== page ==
Back in Scottsdale I was truly surprised at just how good Pablo Sandoval looked in the locker room, and during his first game of spring training I was surprised at just how sprightly he seemed on the field. At the same time, I also wondered if the sprightliness was merely a function of first game adrenaline and if, smaller or not, he’d revert to his lumbering ways once he got back into the routine of playing baseball.
Seems there’s nothing to worry about:
“My first step,” [Sandoval] said after being asked about the biggest benefit to losing almost 40 pounds this winter. “Especially at third base, you have to be quick. That’s why I worked so hard on it every day” …
“He’s moving around so much better now — left, right, coming in on balls,” Giants manager Bruce Bochy said. “He’s feeling good about that first step. He’s bouncing around out there.”
Indeed, not a day goes by when someone watching a Giants game doesn’t tweet something about how quick Sandoval looks at third base. This transformation does in fact seem to be more than merely cosmetic.
Which will be hugely important for the Giants, because I’m a bit dubious about their chances to repeat as NL West champs.
I don’t like Miguel Tejada at short and I don’t have a ton of confidence that Aubrey Huff and Pat Burrell will contribute anything close to what they contributed last year. As such, a return to 2009 form for Sandoval is essential to make up for those places where I think they’ll regress.
Blue Jays’ outfielder Anthony Alford will miss at least 4-6 weeks after undergoing surgery on his left wrist, the team announced on Saturday. Alford was placed on the 10-day disabled list earlier in the week after sustaining a left hamate fracture on a foul pitch, and could miss significant time in what looks to be a lengthy rehab process. MLB.com’s Gregor Chisholm reports that the procedure has been scheduled for next week and will be performed by Dr. Donald Sheridan in Arizona.
Alford, 22, was called up to the majors from Double-A New Hampshire last Friday. He went hitless in his first three outings, finally catching a break against the Brewers on Tuesday when he pinch-hit a leadoff double in the seventh. The injury occurred two innings later when Alford fouled off a pitch in the ninth inning, fracturing his wrist in the process.
Alford will join eight other players on the Blue Jays’ disabled list, including outfielders Steve Pearce (calf strain), Dalton Pompey (concussion) and Darrell Cecillani (partial shoulder dislocation). He’s expected to be replaced by 24-year-old outfield prospect Dwight Smith Jr.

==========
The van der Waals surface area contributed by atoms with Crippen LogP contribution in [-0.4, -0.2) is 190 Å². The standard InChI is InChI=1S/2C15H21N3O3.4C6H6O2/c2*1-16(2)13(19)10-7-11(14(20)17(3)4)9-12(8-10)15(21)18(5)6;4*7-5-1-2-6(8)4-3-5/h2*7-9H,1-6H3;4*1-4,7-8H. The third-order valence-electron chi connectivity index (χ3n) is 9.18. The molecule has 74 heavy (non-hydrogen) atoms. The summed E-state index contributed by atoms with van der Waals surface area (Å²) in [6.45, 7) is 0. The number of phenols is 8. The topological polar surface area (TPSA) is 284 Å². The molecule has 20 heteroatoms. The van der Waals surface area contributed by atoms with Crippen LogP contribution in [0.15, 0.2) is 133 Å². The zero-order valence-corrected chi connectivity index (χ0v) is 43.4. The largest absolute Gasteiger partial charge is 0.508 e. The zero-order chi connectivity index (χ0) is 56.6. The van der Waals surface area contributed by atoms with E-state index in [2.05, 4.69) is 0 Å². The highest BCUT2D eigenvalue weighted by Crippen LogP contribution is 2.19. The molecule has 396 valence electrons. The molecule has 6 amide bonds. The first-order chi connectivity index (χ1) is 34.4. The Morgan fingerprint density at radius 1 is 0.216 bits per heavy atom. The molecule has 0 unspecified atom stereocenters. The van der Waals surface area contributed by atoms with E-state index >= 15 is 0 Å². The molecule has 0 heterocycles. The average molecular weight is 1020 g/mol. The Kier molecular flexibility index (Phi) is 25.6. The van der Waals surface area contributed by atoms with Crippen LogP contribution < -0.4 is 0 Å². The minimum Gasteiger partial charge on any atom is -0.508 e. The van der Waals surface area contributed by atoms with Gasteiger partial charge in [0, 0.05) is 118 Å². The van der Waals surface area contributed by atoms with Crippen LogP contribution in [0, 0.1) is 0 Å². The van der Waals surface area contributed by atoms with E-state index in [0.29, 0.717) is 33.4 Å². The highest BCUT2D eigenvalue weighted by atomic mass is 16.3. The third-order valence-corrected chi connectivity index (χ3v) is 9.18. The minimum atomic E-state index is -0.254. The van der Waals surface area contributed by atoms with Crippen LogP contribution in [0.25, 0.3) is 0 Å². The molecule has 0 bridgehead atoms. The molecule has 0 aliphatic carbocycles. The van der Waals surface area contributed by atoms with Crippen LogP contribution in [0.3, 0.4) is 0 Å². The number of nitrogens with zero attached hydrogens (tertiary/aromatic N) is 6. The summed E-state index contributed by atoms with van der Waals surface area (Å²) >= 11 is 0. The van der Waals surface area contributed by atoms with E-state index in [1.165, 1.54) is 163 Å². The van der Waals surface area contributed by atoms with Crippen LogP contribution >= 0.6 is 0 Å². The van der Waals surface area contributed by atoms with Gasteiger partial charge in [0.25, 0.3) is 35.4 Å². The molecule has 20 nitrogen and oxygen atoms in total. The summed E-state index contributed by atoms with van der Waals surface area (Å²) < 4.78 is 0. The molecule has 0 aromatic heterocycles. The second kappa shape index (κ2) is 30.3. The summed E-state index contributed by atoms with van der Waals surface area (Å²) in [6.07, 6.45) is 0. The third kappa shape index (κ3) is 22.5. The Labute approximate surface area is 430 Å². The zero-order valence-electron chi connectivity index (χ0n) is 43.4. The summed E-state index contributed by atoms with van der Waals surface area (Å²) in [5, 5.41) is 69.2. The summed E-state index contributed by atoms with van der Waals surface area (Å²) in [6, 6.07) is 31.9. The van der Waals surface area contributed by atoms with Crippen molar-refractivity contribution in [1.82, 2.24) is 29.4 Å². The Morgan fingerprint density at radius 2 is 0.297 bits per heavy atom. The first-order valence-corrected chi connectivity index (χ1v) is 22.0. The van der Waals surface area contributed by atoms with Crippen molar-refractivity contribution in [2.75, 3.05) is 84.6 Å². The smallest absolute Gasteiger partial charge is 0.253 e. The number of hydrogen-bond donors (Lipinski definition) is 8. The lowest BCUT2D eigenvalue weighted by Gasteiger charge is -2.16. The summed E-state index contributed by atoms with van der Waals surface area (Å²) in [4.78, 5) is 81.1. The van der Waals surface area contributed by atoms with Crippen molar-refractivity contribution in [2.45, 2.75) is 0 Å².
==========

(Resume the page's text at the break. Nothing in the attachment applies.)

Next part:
Good luck getting a hit against the Nationals this weekend. Stephen Strasburg followed Max Scherzer‘s 13-strikeout performance on Friday with a dazzling outing of his own on Saturday afternoon. The right-hander whiffed a career-best 15 batters in seven innings, allowing just three hits and a walk in the Nats’ 3-0 win.
It took Strasburg several innings to get into a groove after pitching into (and out of) a jam in the first inning. The Padres loaded the bases with Allen Cordoba‘s leadoff single, a throwing error by Ryan Zimmerman and a four-pitch walk to Cory Spangenberg. By the third, Strasburg was cruising, striking out the side on 18 pitches and keeping the Padres off the basepaths until the sixth. He recorded his 15th and final strikeout in the seventh inning, catching Padres’ prospect Franchy Cordero swinging on a 1-2 pitch to effectively end his outing.
While 15 strikeouts set a new career record for the Nationals’ ace, he came close to reaching the mark twice before. The first time, he struck out 14 of 24 batters during his major league debut against the 2010 Pirates, though the 5-2 win did little more than keep the Nationals neck-and-neck with the Marlins at the bottom of the NL East. Five years later, he tied his 14-strikeout record against the 2015 Phillies, tossing a one-hitter in eight innings to cement his ninth victory of the season.
The only one who doesn’t seem overly enthused by the new record? Strasburg himself, who told MLB.com’s Jamal Collier and AJ Cassavell: “It’s pretty cool, but there’s another game five, six days from now. I’ll enjoy it tonight, but back to work tomorrow.”